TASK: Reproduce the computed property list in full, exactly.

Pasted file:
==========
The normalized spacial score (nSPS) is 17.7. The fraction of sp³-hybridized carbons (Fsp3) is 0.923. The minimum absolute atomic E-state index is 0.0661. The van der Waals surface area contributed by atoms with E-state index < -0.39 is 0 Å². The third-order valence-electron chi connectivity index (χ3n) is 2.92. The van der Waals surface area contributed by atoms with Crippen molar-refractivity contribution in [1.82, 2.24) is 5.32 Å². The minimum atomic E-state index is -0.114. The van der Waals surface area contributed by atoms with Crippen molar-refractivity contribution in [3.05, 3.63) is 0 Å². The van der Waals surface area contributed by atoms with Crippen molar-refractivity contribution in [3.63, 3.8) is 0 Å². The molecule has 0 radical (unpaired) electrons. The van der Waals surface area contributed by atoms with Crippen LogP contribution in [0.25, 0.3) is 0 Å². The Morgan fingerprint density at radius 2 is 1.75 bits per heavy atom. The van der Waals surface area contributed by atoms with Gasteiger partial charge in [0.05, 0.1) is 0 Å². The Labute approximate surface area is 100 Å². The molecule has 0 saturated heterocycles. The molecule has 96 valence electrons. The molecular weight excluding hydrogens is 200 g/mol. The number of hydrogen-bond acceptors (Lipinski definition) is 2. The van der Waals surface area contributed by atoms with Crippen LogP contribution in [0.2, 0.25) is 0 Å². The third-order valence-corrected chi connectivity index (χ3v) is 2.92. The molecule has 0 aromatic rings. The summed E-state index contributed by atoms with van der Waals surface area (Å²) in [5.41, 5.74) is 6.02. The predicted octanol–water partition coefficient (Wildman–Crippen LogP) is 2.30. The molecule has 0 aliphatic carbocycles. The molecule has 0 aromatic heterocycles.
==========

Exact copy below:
The normalized spacial score (nSPS) is 17.7. The fraction of sp³-hybridized carbons (Fsp3) is 0.923. The minimum absolute atomic E-state index is 0.0661. The van der Waals surface area contributed by atoms with E-state index < -0.39 is 0 Å². The third-order valence-electron chi connectivity index (χ3n) is 2.92. The van der Waals surface area contributed by atoms with Crippen molar-refractivity contribution in [1.82, 2.24) is 5.32 Å². The minimum atomic E-state index is -0.114. The van der Waals surface area contributed by atoms with Crippen molar-refractivity contribution in [3.05, 3.63) is 0 Å². The van der Waals surface area contributed by atoms with Crippen molar-refractivity contribution in [3.63, 3.8) is 0 Å². The molecule has 0 radical (unpaired) electrons. The van der Waals surface area contributed by atoms with Crippen LogP contribution in [0.25, 0.3) is 0 Å². The Morgan fingerprint density at radius 2 is 1.75 bits per heavy atom. The van der Waals surface area contributed by atoms with Gasteiger partial charge in [0.05, 0.1) is 0 Å². The Labute approximate surface area is 100 Å². The molecule has 0 saturated heterocycles. The molecule has 96 valence electrons. The molecular weight excluding hydrogens is 200 g/mol. The number of hydrogen-bond acceptors (Lipinski definition) is 2. The van der Waals surface area contributed by atoms with Crippen LogP contribution in [0.2, 0.25) is 0 Å². The third-order valence-corrected chi connectivity index (χ3v) is 2.92. The molecule has 0 aromatic rings. The summed E-state index contributed by atoms with van der Waals surface area (Å²) in [5.41, 5.74) is 6.02. The predicted octanol–water partition coefficient (Wildman–Crippen LogP) is 2.30. The molecule has 0 aliphatic carbocycles. The molecule has 0 aromatic heterocycles.